Just one day before Valentine’s Day, Microsoft plans to release twelve patches fixing a variety of issues in Windows, Office, Visual Studio, and several other applications. At least five of these patches will be rated “critical.”
There could be an easy explanation for the unusually large size of Patch Tuesday this month. Four patches slated for release last month were dropped at the last hour, including a Windows-Visual Studio update that appeared in the advanced notification but never appeared.
If all patches were delivered as expected, it would tie a record for most patches issued in a single month. The last time Microsoft issued this many patches was in August 2006, when ten patches fixed Windows issues, and another two fixed Office problems.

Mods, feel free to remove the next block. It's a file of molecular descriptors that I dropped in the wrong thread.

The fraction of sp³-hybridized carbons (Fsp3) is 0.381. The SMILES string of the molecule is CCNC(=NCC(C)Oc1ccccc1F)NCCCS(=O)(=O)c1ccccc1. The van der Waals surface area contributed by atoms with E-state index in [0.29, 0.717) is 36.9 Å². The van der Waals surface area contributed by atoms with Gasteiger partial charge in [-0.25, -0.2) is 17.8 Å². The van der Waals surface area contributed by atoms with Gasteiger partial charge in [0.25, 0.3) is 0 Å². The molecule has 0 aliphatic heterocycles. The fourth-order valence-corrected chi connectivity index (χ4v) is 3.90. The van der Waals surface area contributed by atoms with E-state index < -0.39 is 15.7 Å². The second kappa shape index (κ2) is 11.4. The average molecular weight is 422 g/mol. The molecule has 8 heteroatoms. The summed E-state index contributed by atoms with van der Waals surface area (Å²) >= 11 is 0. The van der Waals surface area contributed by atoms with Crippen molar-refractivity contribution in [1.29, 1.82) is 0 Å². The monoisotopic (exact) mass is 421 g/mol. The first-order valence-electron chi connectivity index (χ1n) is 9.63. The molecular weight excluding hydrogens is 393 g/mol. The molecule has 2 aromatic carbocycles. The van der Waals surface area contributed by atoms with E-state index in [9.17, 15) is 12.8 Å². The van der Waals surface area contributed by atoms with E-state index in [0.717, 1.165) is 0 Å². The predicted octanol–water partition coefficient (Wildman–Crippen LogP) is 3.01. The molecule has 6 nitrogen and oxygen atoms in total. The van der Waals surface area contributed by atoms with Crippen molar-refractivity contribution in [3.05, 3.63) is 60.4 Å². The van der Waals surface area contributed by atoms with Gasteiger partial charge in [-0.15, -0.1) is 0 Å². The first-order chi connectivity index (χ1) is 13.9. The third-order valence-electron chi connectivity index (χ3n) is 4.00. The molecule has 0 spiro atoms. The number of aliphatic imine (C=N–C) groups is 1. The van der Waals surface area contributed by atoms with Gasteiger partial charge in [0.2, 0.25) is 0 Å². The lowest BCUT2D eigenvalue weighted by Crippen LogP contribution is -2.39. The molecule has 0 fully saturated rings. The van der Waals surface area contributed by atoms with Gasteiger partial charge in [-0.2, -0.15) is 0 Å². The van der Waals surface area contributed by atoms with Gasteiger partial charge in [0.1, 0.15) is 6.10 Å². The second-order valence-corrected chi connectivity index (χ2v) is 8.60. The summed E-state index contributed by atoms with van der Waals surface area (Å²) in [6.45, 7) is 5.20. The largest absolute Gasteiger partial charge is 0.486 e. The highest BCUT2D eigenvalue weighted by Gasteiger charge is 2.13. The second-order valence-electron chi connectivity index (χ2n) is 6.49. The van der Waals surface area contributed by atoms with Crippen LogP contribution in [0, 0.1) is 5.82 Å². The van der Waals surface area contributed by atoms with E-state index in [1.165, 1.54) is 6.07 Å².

It is fairly likely that one of the Office updates will fix holes now being exploited by a range of zero-day attacks, most of which have appeared since December of last year. At least four unpatched issues exist, according to security researchers.
However, not all of them would be fixed, unless they are bundled into a single patch – only two fixes for Office are due, of which the highest rating would be “critical,” and another for both Windows and Office, which has been rated “important.”
Most of the patches will come for Windows — five in total – with at least one being rated “critical.” It is possible that the first confirmed flaw in Windows Vista could be fixed, which involves a memory buffer issue in the Win32 library.
BetaNews tests have shown the issue to also affect XP and older versions of Windows.
Of the rest of the patches, one each is expected for the following: an important patch for Windows and Visual Studio; an important patch for Step-by-Step Interactive Training; a critical patch for Microsoft Data Access Components; and a critical patch concern the company’s OneCare, Antigen, Windows Defender, and Forefront security tools.
As is standard practice, Microsoft has not released any details of the issues to be fixed by Tuesday’s release.